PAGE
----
Viral antagonism of cytokine and IFN signaling
Following the identification of SARS-CoV-2 RNA by cytoplasmic RNA sensors, downstream activation occurs through mitochondrial antiviral signaling protein (MAVs) and leads to the activation of interferon regulatory factor (IRF). This sequential process can activate IFN-I and IFN-III, thus initiating an antiviral response. A deficiency in MDA5, MAVS, or RIG-I may contribute to increased SARS-CoV-2 replication upon infection.
SARS-CoV-2 evolution, variants, and increased antagonism
SARS-CoV-2 variants of concern (VoCs) have emerged from the ancestral B.1 lineage with mutations in key viral proteins that affect immune antagonism and evasion. SARS-CoV-2 VoCs exhibit heightened IFN resistance, which impacts their evolution and immune evasion strategies. Variability in IFN sensitivity also exists among VoCs, which suggests a crucial role for innate immune evasion in shaping SARS-CoV-2 evolution.
The innate immune response to vaccines
Vaccination against COVID-19 was a crucial step taken towards pandemic control. Several types of vaccines, including messenger RNA (mRNA), inactivated, viral vector, and protein subunit vaccines, were developed in this period.
Although T- and B-cell responses are well-documented post-vaccination, the role of the innate immune system is less explored. Studies on BNT162b1 mRNA vaccination reveal preferential stimulation of protective classical monocytes and BNT162b1-induced antibodies that activate natural killer (NK) cells more efficiently than natural infection.
Moreover, mRNA vaccines, especially BNT162b2, provide enhanced innate immune responses following the second vaccine dose, which is crucial given impaired IFN-I and III responses to SARS-CoV-2. Innate responses are heightened in those previously vaccinated with AZD1222 and are linked to germinal center function and neutralizing antibody levels.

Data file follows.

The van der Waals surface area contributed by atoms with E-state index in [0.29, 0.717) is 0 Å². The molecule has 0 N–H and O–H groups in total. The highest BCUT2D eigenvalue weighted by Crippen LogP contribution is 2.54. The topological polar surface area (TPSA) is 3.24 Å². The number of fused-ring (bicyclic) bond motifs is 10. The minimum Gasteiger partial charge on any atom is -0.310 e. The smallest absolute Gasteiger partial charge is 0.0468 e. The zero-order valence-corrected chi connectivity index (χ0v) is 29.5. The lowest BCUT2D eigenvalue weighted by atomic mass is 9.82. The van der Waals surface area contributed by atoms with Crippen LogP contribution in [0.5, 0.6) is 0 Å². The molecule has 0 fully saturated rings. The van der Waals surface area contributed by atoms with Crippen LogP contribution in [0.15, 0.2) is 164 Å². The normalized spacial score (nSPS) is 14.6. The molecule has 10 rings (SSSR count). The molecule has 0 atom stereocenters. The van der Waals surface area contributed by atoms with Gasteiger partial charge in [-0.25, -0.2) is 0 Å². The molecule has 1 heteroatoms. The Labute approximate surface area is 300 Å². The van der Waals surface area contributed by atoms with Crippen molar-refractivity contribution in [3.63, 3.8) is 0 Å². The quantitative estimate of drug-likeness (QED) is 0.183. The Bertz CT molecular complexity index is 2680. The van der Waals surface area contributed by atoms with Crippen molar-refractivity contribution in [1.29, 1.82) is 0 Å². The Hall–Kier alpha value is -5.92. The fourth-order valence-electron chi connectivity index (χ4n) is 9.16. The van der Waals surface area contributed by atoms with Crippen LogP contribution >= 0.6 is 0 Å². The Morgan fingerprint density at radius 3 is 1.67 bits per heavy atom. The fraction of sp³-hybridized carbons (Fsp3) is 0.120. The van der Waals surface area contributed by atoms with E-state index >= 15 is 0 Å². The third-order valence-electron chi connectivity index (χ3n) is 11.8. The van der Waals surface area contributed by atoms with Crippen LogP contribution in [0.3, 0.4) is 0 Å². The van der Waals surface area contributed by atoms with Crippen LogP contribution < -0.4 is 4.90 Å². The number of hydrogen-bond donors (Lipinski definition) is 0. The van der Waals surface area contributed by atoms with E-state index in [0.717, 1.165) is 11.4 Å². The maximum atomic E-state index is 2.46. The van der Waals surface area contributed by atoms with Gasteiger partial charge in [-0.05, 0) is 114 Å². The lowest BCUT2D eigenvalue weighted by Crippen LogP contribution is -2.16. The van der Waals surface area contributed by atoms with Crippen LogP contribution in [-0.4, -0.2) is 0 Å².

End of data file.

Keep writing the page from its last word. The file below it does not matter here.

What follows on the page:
Long-COVID and the innate immune response
Long-COVID is a chronic, multisystemic condition with diverse symptoms that persist after SARS-CoV-2 infection. Despite progress in understanding the pathophysiology of long COVID, its etiology and the potential role of dysregulated innate immune response remains unclear.
Evidence indicates prolonged elevation of IFN-I, IFN-III, and proinflammatory cytokines in individuals with long-COVID, likely contributing to chronic inflammation and immune dysfunction. Furthermore, mitochondrial dysfunction and reactivation of latent infections have been identified in individuals with long-COVID. Unraveling these mechanisms is crucial for effective management and targeted interventions for the condition.
Examining SARS-CoV-2 and its VoCs has revealed unprecedented immune-evasion strategies. In the future, pharmacological approaches that leverage this understanding could be developed by targeting certain viral proteins or modulating specific pathways. Improved COVID-19 outcomes can be achieved by balancing early protective responses and curbing chronic inflammation.
- Sievers, B. L., Cheng, M. T. K., Csiba, K., et al. (2023). SARS-CoV-2 and innate immunity: the good, the bad, and the “goldilocks.” Cellular and Molecular Immunology. doi:10.1038/s41423-023-01104-y